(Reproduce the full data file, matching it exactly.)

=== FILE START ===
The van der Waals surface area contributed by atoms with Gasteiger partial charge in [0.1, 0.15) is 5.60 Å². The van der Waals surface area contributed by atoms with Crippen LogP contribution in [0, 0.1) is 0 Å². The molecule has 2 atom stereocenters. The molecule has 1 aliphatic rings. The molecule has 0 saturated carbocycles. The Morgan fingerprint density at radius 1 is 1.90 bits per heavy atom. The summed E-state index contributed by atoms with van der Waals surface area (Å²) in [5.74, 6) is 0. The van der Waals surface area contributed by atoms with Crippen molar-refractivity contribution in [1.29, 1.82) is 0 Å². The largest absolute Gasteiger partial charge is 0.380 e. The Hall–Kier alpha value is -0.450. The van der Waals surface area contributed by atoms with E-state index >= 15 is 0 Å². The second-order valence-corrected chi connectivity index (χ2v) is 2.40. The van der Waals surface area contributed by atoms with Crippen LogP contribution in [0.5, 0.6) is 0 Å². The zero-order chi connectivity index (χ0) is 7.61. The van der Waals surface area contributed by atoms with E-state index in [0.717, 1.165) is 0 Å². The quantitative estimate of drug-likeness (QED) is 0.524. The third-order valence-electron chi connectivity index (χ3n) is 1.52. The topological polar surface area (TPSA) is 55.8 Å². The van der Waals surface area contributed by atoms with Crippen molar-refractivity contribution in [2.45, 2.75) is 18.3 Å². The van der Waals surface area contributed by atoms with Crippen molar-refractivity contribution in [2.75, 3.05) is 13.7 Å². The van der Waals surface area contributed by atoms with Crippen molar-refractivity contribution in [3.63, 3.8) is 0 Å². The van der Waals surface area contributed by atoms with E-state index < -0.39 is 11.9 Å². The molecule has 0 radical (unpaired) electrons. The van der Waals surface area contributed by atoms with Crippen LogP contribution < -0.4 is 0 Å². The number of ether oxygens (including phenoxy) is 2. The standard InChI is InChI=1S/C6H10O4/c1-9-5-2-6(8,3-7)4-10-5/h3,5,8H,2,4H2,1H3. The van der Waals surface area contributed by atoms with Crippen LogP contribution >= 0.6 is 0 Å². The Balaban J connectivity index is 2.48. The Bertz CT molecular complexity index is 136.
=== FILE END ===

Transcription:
The van der Waals surface area contributed by atoms with Gasteiger partial charge in [0.1, 0.15) is 5.60 Å². The van der Waals surface area contributed by atoms with Crippen LogP contribution in [0, 0.1) is 0 Å². The molecule has 2 atom stereocenters. The molecule has 1 aliphatic rings. The molecule has 0 saturated carbocycles. The Morgan fingerprint density at radius 1 is 1.90 bits per heavy atom. The summed E-state index contributed by atoms with van der Waals surface area (Å²) in [5.74, 6) is 0. The van der Waals surface area contributed by atoms with Crippen molar-refractivity contribution in [1.29, 1.82) is 0 Å². The largest absolute Gasteiger partial charge is 0.380 e. The Hall–Kier alpha value is -0.450. The van der Waals surface area contributed by atoms with E-state index >= 15 is 0 Å². The second-order valence-corrected chi connectivity index (χ2v) is 2.40. The van der Waals surface area contributed by atoms with Crippen LogP contribution in [0.5, 0.6) is 0 Å². The zero-order chi connectivity index (χ0) is 7.61. The van der Waals surface area contributed by atoms with E-state index in [0.717, 1.165) is 0 Å². The quantitative estimate of drug-likeness (QED) is 0.524. The third-order valence-electron chi connectivity index (χ3n) is 1.52. The topological polar surface area (TPSA) is 55.8 Å². The van der Waals surface area contributed by atoms with Crippen molar-refractivity contribution in [2.45, 2.75) is 18.3 Å². The van der Waals surface area contributed by atoms with Crippen molar-refractivity contribution in [2.75, 3.05) is 13.7 Å². The van der Waals surface area contributed by atoms with Crippen molar-refractivity contribution in [3.63, 3.8) is 0 Å². The van der Waals surface area contributed by atoms with E-state index < -0.39 is 11.9 Å². The molecule has 0 radical (unpaired) electrons. The van der Waals surface area contributed by atoms with Crippen LogP contribution < -0.4 is 0 Å². The number of ether oxygens (including phenoxy) is 2. The standard InChI is InChI=1S/C6H10O4/c1-9-5-2-6(8,3-7)4-10-5/h3,5,8H,2,4H2,1H3. The van der Waals surface area contributed by atoms with Crippen LogP contribution >= 0.6 is 0 Å². The Balaban J connectivity index is 2.48. The Bertz CT molecular complexity index is 136.